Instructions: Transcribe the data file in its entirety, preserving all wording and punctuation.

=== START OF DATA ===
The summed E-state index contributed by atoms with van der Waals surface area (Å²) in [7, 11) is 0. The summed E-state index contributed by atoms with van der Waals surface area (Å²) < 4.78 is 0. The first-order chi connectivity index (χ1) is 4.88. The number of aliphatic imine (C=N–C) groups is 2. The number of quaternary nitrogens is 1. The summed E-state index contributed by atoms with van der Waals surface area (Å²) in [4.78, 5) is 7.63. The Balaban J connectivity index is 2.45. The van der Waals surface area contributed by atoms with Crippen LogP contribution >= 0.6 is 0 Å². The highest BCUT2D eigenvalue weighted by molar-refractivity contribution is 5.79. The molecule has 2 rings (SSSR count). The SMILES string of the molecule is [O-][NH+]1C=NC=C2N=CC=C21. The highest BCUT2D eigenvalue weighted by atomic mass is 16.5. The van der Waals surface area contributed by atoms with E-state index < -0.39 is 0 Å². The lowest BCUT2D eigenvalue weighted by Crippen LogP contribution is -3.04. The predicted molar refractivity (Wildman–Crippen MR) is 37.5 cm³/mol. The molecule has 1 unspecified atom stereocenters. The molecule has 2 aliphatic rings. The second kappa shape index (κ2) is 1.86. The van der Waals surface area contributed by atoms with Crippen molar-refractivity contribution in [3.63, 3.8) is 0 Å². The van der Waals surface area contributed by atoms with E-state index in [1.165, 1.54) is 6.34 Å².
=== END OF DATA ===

The summed E-state index contributed by atoms with van der Waals surface area (Å²) in [7, 11) is 0. The summed E-state index contributed by atoms with van der Waals surface area (Å²) < 4.78 is 0. The first-order chi connectivity index (χ1) is 4.88. The number of aliphatic imine (C=N–C) groups is 2. The number of quaternary nitrogens is 1. The summed E-state index contributed by atoms with van der Waals surface area (Å²) in [4.78, 5) is 7.63. The Balaban J connectivity index is 2.45. The van der Waals surface area contributed by atoms with Crippen LogP contribution >= 0.6 is 0 Å². The highest BCUT2D eigenvalue weighted by molar-refractivity contribution is 5.79. The molecule has 2 rings (SSSR count). The SMILES string of the molecule is [O-][NH+]1C=NC=C2N=CC=C21. The highest BCUT2D eigenvalue weighted by atomic mass is 16.5. The van der Waals surface area contributed by atoms with E-state index < -0.39 is 0 Å². The lowest BCUT2D eigenvalue weighted by Crippen LogP contribution is -3.04. The predicted molar refractivity (Wildman–Crippen MR) is 37.5 cm³/mol. The molecule has 1 unspecified atom stereocenters. The molecule has 2 aliphatic rings. The second kappa shape index (κ2) is 1.86. The van der Waals surface area contributed by atoms with Crippen molar-refractivity contribution in [3.63, 3.8) is 0 Å². The van der Waals surface area contributed by atoms with E-state index in [1.165, 1.54) is 6.34 Å².